By Deborah Goonan, Independent American Communities
A buyer should always read and review the Covenants, Conditions, & Restrictions, (CC&Rs), plus additional rules and regulations, before closing on the sale of a home in an HOA-governed community.
If you don’t think you can live with the CC&Rs and written standards, then you’re better off walking away from a sale agreement.
But what if you can see that the HOA does not enforce certain rules? And what if you talk to residents before agreeing to buy, and they tell you that the HOA hasn’t enforced certain rules in years?
You may think that it’s OK to buy into a community with an HOA that’s lax on enforcement of a rule that you don’t like.
But a recent report about Ocoee’s Wesmere subdivision might make you think twice about ignoring the governing documents, and hoping that the HOA will never start cracking down on homeowners for violating its restrictions and rules.
Zombie Rule rises from the dead
Wesmere Maintenance Association (WSA) recently resurrected a Zombie Rule 30 years after it had gone dormant: a restriction against parking vehicles on the street. That means all residents must park their vehicles in their garage or in their own driveway.
Theoretically, a home with a 2-car garage will have parking space for 4 vehicles — 2 in the garage, plus 2 in the driveway.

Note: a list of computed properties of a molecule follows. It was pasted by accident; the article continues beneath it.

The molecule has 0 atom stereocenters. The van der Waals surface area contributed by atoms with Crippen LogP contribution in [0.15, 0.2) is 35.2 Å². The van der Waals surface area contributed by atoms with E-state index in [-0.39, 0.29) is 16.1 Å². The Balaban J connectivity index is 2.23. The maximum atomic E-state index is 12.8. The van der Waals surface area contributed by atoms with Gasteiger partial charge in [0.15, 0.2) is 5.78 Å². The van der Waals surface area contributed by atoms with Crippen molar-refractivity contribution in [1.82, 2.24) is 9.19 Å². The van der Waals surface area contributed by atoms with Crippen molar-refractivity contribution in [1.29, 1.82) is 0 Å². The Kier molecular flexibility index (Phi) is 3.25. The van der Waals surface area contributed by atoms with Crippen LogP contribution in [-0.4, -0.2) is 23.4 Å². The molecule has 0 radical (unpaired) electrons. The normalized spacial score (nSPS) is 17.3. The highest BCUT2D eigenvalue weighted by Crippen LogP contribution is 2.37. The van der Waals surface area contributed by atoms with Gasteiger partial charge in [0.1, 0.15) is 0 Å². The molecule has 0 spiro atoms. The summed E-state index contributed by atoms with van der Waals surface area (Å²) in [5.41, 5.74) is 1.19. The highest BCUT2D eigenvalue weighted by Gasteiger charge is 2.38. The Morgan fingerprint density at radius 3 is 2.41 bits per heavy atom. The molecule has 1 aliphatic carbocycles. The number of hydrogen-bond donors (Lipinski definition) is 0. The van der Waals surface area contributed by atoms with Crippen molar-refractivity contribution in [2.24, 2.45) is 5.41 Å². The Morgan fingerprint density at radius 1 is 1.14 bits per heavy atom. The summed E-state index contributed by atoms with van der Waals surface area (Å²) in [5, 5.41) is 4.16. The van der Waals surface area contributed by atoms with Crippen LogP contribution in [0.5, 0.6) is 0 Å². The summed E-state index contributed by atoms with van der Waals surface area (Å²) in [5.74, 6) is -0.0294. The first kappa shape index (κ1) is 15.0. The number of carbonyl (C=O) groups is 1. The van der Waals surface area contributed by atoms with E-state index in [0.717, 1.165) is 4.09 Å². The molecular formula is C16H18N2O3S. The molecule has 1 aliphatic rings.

But, as we all know, in the real world, a lot of people use the garage for storage. That usually eliminates one or both garage parking spots. If more than two residents of a home are drivers, they will inevitably park additional cars on the street.
And in Wesmere, that was common practice for decades. Some residents have owned their homes in the community for decades, during which time the HOA didn’t enforce a street parking ban.
That is, until a new HOA board took over in 2017.
Now the HOA tickets and tows vehicles parked on the street.
Parking restrictions a growing problem
Wesmere HOA isn’t alone. Across the U.S., I’m reading a lot of reports of other HOAs enforcing a ban on street parking.
In 2017, Rosedale Place HOA, in Bossier City, Louisiana, asked the city to enforce its street parking ban. Ant the City of Greenwood, Indiana, denied a similar request from the Tuscany Village HOA in 2018.
Following a dispute over aggressive towing, owners in Kings Lake, Hillsborough County, Florida, filed a class action lawsuit against their HOA.
These are just a few examples. The root of the problem is that many common interest developments emphasized maximizing the number of homes or condos in the community, sacrificing adequate space for parking.
Unfortunately, homeowners and residents are left to deal with the consequences of poor planning decisions.
Pros and cons of a street parking ban
Some homeowners are happy about renewed enforcement of parking restrictions. Without cars parked along the curb, the narrow streets in the gated community are less crowded and easier to navigate.
And some homeowners are pleased that more “unsightly” parked vehicles are “hidden” in a garage.